This should be the male Common Gliding Lizard (Draco sumatranus),
with the triangular, bright yellow gular flag under the throat area. The males
flash this flap to attract females during breeding season. For females it is
much smaller and is blue flecked with black
The Dracos are small lizards with a body length about 10 cm, and can measure up to 20 cm with its tail. It is very exciting whenever you catch it in ‘flight’. I had two close encounter with the lizard while jogging along the canal. A dark shadow flew very close past me and landed on the nearest branch! Though tiny, it can glide very long distance. The secret lies in its six to seven pairs of ribs which are much longer than others. These ribs are covered by a large skin membrane that is folded like a fan. When the lizard glides, it spreads out its ribs foward, forming a gliding surface. There are a few species of these flying lizards in Singapore.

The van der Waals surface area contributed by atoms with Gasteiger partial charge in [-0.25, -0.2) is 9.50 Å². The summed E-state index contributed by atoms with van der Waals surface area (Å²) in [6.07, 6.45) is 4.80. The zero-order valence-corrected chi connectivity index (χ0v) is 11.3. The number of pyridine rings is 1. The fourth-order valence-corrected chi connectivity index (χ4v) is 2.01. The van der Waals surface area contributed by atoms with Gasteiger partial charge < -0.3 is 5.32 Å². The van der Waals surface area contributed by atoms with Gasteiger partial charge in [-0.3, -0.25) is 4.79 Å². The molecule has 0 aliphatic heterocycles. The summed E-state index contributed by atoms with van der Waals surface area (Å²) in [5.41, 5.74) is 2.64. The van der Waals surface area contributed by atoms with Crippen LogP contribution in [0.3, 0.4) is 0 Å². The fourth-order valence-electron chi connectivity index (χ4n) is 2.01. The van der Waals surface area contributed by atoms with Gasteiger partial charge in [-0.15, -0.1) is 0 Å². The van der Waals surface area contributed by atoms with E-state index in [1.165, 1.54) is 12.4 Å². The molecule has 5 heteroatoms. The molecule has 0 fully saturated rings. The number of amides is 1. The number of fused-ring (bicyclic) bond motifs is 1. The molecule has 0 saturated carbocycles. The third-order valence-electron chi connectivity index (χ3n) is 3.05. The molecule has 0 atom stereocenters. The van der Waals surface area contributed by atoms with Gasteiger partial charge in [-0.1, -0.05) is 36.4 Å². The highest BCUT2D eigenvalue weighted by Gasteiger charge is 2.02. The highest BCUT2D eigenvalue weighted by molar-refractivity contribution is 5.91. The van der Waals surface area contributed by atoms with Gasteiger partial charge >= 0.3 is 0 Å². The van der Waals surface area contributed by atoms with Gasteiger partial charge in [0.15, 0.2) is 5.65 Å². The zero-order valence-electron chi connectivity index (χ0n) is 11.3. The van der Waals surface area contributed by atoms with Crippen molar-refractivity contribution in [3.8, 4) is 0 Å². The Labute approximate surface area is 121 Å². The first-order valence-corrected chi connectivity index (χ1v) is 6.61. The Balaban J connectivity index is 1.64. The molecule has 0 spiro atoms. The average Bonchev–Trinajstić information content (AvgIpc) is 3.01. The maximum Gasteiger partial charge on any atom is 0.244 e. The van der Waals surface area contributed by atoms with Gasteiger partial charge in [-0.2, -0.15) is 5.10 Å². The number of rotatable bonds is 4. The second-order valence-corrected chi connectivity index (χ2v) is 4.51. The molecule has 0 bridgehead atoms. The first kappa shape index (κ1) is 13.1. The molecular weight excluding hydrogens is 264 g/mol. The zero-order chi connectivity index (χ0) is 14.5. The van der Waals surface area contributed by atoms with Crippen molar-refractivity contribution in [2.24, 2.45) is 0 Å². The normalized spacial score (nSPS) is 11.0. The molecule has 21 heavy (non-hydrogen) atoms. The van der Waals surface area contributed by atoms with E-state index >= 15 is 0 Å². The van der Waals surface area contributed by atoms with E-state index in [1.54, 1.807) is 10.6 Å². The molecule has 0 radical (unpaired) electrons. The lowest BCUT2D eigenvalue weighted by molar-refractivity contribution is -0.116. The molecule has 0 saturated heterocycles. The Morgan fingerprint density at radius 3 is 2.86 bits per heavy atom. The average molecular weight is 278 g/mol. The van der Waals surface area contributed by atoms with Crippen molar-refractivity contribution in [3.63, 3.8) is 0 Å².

So you see, these little reptiles all look significantly different from one another, and certainly do not bear any resemblance to the more famous Chameleons. They are all fairly common in our parks and gardens, and it is especially easy to spot one or two under the mid-morning sun basking on trees, though it is now harder to find the Green-crested Lizards. 😦
Tags: Animals, Education, Nature
A name, is like an identity to a person, a place or an object. Itchyfingers always feel very irritated whenever people get our names misspelt or mispronounced despite numerous rounds of clarification. We dun have very complicated or tough-to-pronounce names, and they are also kinda common chinese names. But somehow some people seemed to have problems with them. I even had a colleague, after months of working together, mispronounced my name to clients.